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His art graces garbage trucks
Woodward 3rd grader helps push recycling
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Camden Steckler gets to see his art work grace the side of a Manteca solid waste truck. - photo by HIME ROMERO

Make room, Michael Recycle. You’ve got company in the yard at the City of Manteca’s Solid Waste Division.

His name is Recykel the Recycler, a cartoon character sketched in crayon and born from the imagination of 9-year-old Camden Steckler, a third-grader at Woodward Elementary.

Recykel graces the side of two garbage trucks in the city’s fleet of 30, and each picture collage features a garbage truck, recycling bin and his cohort in conservation and reuse – Michael Recycle. 

“I love kids’ artwork,” said Rexie LeStrange, the Superintendent of the Public Works Department. “They’re always so creative.”

Though Recykel the Recycler was conceived in the mind of Steckler, the cartoon character – who bears a striking resemblance to Frankenstein – was introduced to the world by LeStrange, who coordinated the community outreach art project last spring.

She visited with the Parks and Recreation Department and challenged the students of the after-school program Kids Zone to submit pictures about recycling and protecting the environment.

At the time, she hoped to replace some of the division’s outdated signs and in-house advertisements.

“We’ve always had signs that say ‘Makes sense to recycle,’ but they’re kind of corny,” LeStrange said. “I thought this would be something different. … If it gets kids involved with recycling and interested in the environment, then why not do it?”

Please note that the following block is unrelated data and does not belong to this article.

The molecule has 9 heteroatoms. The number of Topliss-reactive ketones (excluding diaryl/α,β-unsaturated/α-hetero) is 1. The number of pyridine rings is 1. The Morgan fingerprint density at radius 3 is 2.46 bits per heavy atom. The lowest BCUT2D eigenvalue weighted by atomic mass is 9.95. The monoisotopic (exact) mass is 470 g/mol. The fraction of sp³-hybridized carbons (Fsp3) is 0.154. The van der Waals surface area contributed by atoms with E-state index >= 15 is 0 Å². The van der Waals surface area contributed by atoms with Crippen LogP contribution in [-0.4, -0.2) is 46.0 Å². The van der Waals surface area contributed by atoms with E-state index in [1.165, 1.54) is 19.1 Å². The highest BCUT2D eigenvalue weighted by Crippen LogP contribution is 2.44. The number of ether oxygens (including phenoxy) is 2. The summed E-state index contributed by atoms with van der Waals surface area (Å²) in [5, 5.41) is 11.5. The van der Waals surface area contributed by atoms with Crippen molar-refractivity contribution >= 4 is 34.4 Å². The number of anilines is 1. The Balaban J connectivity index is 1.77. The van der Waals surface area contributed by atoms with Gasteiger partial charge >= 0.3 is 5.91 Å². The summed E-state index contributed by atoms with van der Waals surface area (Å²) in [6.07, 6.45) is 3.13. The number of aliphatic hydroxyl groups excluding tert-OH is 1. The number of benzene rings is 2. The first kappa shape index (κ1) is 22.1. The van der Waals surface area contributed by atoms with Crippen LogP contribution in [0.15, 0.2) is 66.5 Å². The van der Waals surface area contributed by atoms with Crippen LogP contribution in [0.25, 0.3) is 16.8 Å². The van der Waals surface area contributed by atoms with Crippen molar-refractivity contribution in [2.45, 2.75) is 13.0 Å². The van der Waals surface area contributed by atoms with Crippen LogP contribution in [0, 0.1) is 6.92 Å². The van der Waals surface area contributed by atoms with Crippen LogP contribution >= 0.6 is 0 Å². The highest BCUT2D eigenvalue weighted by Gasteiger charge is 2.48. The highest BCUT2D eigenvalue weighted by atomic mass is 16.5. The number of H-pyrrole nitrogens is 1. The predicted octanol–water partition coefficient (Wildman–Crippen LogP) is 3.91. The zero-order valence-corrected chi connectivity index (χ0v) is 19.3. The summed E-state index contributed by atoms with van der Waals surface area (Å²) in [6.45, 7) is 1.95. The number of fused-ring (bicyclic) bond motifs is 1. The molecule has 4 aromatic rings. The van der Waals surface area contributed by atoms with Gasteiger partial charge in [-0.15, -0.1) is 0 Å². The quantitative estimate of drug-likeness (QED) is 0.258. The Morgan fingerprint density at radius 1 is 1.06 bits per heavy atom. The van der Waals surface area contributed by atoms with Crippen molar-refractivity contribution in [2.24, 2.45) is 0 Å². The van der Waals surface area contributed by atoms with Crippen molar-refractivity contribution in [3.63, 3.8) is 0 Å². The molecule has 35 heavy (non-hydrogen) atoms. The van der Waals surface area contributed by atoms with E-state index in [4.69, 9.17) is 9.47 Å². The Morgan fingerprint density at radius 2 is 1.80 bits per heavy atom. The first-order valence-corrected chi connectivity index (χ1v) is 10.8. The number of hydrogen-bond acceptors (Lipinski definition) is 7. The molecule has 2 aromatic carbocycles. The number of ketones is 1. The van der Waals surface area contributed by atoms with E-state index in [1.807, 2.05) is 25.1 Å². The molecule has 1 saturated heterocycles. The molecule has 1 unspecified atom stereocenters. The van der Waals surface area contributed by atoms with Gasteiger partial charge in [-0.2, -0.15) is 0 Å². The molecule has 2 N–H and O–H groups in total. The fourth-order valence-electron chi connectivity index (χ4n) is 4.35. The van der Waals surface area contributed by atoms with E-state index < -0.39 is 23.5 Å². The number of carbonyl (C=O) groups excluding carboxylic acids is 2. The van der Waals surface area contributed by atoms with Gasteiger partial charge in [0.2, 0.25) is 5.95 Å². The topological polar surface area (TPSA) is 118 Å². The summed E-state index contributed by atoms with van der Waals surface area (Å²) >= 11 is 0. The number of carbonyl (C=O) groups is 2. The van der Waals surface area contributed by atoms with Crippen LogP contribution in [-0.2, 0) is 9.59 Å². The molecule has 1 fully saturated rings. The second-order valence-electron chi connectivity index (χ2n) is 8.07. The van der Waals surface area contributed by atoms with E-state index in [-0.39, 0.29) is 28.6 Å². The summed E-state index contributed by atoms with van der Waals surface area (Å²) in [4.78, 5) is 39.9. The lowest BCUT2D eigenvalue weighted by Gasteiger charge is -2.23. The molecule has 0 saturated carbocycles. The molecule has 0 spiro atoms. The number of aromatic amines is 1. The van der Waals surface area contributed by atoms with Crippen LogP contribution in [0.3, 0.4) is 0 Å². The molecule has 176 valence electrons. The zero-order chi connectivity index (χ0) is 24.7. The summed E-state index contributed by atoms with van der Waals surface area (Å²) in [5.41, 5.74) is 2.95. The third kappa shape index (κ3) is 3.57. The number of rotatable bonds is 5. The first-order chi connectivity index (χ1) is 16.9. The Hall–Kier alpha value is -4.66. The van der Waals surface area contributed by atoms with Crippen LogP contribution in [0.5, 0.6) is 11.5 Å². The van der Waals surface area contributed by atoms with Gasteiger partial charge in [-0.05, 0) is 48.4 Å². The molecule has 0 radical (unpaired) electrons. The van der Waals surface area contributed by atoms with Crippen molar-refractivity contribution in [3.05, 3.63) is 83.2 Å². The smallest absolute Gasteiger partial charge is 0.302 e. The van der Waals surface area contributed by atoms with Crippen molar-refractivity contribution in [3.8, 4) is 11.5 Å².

The response has turned the yard – a place of industry, loud sounds, funny smells and steel-toed boots – into a virtual museum filled with bright colors and whimsical picture stories. 

Eight pictures were selected for 94-by-30-inch signs, and each one was received warmly by its driver. 

“Most of them are fathers,” LeStrange said of her team of drivers, “so they were open and receptive. I haven’t heard one negative thing about (the pictures).”

Steckler’s art adorns two trucks: a commercial garbage truck driven by Troy Pelicas; and another that rarely leaves the yard. 

On Friday, Steckler and his parents, Mike and Keri, were invited to the Solid Waste Division on Wetmore Street to see the artwork.

There, he was made an honorary member of the department. 

“Mr. Master Recycler!” LeStrange bellowed, welcoming young Camden into her office.

He took at seat behind LeStrange’s desk, swiveling back and forth, and summed up his reaction to the whole experience with three simple words: “Oh. My. Gosh,” he said with a toothy grin. 

He was eventually greeted by Pelicas, a friend of the Steckler family through Manteca Little League. From there, Pelicas steered the tour outdoors.

The sixth-year driver was the first to notify the Stecklers of the enlarged prints; he broke the news at baseball tryouts. 

“I just recognized his name,” Pelicas said.

He led Steckler into the yard, where they took pictures next to and inside the truck. Steckler tugged on the horn, gripped the steering wheel and watched as Pelicas operated the forks at the front of the rig.

He was also re-introduced to Recykel the Recycler, who has built up quite a following since the day he was created.

Pelicas visits approximately 80-90 businesses on his route every day, canvassing the city from 5 to 11 a.m. 

“He’s never going to forget this day,” LeStrange said.